Facebook takes a page from WeChat
Facebook Messenger wants to do more than just facilitate conversation. At a recent developers conference, CEO Mark Zuckerberg revealed that Facebook is planning to expand Messenger by adding new apps and integrating other types of mobile transactions into its platform. Facebook is clearly inspired by the success of WeChat, a comprehensive mobile app well established in Asia, particularly in China.
WeChat allows users to send text, voice, video, and broadcast messages – but it also does a lot more. According to the Global Web Index, a major marketing researcher, WeChatters in China already use the app to “book hotels, pay bills,” order take out, transfer money to friends, and make online purchases. Over 1 billion “red envelope” monetary gifts were sent via WeChat in celebration of Chinese New Year. Chinese users are also using the app to buy products from companies, with two thirds of its users shopping on their mobile phones.
At the conference, Zuckerberg invited developers to create apps that could piggyback onto the Facebook Messenger platform. Soon, Messenger will include apps that turn text messages into songs or allow users to search for animated GIFs to send to friends. Facebook has already added a payment button that allows users to send money instantly to friends. Undoubtedly, Facebook would like users to eventually make purchases on their mobile phones via Messenger.
WeChat is the example, but it will be an uphill road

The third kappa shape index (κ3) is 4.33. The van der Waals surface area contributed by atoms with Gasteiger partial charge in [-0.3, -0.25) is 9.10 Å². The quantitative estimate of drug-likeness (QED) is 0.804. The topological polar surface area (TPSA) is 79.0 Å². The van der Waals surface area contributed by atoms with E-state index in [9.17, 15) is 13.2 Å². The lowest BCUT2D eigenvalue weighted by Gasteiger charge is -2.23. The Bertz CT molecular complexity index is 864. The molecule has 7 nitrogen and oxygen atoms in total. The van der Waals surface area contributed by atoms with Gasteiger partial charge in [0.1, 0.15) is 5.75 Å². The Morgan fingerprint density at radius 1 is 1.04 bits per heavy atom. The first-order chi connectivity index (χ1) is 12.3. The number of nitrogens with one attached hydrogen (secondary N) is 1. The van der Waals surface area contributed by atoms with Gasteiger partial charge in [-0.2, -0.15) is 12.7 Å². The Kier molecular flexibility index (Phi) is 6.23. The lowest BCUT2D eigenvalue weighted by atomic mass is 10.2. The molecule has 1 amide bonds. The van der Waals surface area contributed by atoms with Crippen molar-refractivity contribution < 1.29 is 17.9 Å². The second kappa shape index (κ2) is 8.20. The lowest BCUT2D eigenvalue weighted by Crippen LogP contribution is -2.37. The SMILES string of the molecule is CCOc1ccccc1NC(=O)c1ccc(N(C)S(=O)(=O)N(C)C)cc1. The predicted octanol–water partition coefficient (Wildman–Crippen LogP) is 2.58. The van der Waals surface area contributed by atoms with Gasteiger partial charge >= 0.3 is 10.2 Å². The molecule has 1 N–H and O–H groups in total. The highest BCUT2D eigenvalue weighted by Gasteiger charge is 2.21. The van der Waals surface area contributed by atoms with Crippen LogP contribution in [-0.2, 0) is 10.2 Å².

Although Facebook is following in WeChat’s footsteps, it may be an uphill road. While Facebook Messenger boasts 600 million users, this still represents only 23 percent of total U.S. web users. In China, on the other hand, 65 percent of the online population uses WeChat. However, Facebook has a notable advantage in major markets like Mexico, the United Arab Emirates, the Philippines, and India.
Facebook is also unlikely to compete with other messaging services like iMessage, Google Hangouts, and Skype, who have done little to develop profitable business models beyond the free messaging services they provide. Facebook may also have to overcome concerns about privacy and security to encourage users to make monetary transactions on their app. However, Facebook has consistently expanded its market, and making Messenger a more versatile platform is likely to generate much collaboration with other companies – as well as profits for Facebook.